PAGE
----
Relaxation techniques

Breathlessness can make some people feel anxious or like they are having a panic attack. This can make your breathing quick and shallow, which can make you feel even more breathless. This can cause a cycle of anxiety and breathlessness.

You may want to try some of the following to help with this:

  • slowing your breathing rate
  • trying controlled breathing
  • using a handheld fan near your face
  • using medication.

Or you may want to try using relaxation techniques to help control your anxiety. These techniques can help you control your breathing when you are feeling panicky. Make sure you’re comfortable and in a quiet place before trying relaxation. There are instructions available on our website and on our CD called Relax and breathe. You may find some helpful techniques in tapes and CDs in your local library or you may want to try downloading relaxation podcasts from the internet.

Feeling anxious

Some people with breathlessness may find at times that it causes them to feel anxious. Some people feel as though they are having a panic attack. Common symptoms of anxiety and panic are heart palpitations, feeling sick, sweating, a dry mouth or dizziness.

Anxiety may cause you to breathe too fast and to take shallow breaths from the top of your lungs rather than from your lower chest. This may make you feel more breathless, which in turn can increase the anxiety.

A way to break this cycle is to gradually slow your breathing rate, and use controlled tummy breathing exercises or relaxation techniques. Using a handheld fan to blow air on the face, and breathing out against the fan, may also help calm your breathing. Some people may need to take medication to help them manage their anxiety.

If you notice there are times when you hyperventilate (overbreathe), try to identify what triggered it. Talking about the cause with friends or family may help because they’ll be aware of it next time.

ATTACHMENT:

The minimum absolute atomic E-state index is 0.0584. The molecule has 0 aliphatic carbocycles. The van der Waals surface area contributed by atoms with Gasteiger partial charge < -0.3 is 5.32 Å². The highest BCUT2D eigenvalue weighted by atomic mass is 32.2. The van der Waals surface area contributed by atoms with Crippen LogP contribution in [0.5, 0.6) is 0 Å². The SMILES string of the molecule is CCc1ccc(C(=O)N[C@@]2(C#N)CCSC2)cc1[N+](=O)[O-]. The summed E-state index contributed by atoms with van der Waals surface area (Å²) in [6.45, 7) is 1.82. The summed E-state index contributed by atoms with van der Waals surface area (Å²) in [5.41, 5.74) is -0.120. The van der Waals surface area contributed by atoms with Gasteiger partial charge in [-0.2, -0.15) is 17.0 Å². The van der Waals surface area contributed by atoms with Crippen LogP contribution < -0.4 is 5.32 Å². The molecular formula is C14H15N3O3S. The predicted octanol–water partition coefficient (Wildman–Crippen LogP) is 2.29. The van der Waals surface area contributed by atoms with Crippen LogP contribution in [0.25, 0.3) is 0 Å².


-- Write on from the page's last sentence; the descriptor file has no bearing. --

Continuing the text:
Relaxation techniques

Breathlessness can make you feel anxious, frustrated and panicky. All these emotions can cause rapid, shallow breathing, which in turn can make you more breathless.

Learning and practising relaxation can help you control anxiety and breathe more easily when needed. In this section, we explain a relaxation technique that’s easy to do at home.

Try to find a quiet and peaceful place to do these exercises. Make sure you’re comfortable, whether you’re sitting or lying down, with your shoulders, neck and back well supported. Have your arms by your sides or hands resting on your lap. This technique can take practice, so try it for 5–10 minutes once a day to start off with, and then try to do more. Set aside time during the day to practise. It might be helpful to get someone to read the instructions to you.

  1. Close your eyes.
  2. Begin by breathing out and then in, just as much as you need. Then breathe out slowly with a slight sigh, like a balloon slowly deflating. Do this once more, as slowly as you can, and as you breathe out feel any tension in your body begin to drain away. Then try to keep your breathing at an even, steady pace.
  3. Once you feel comfortable doing this, you can move on to the next stage.
  4. Begin to think of each part of your body in turn.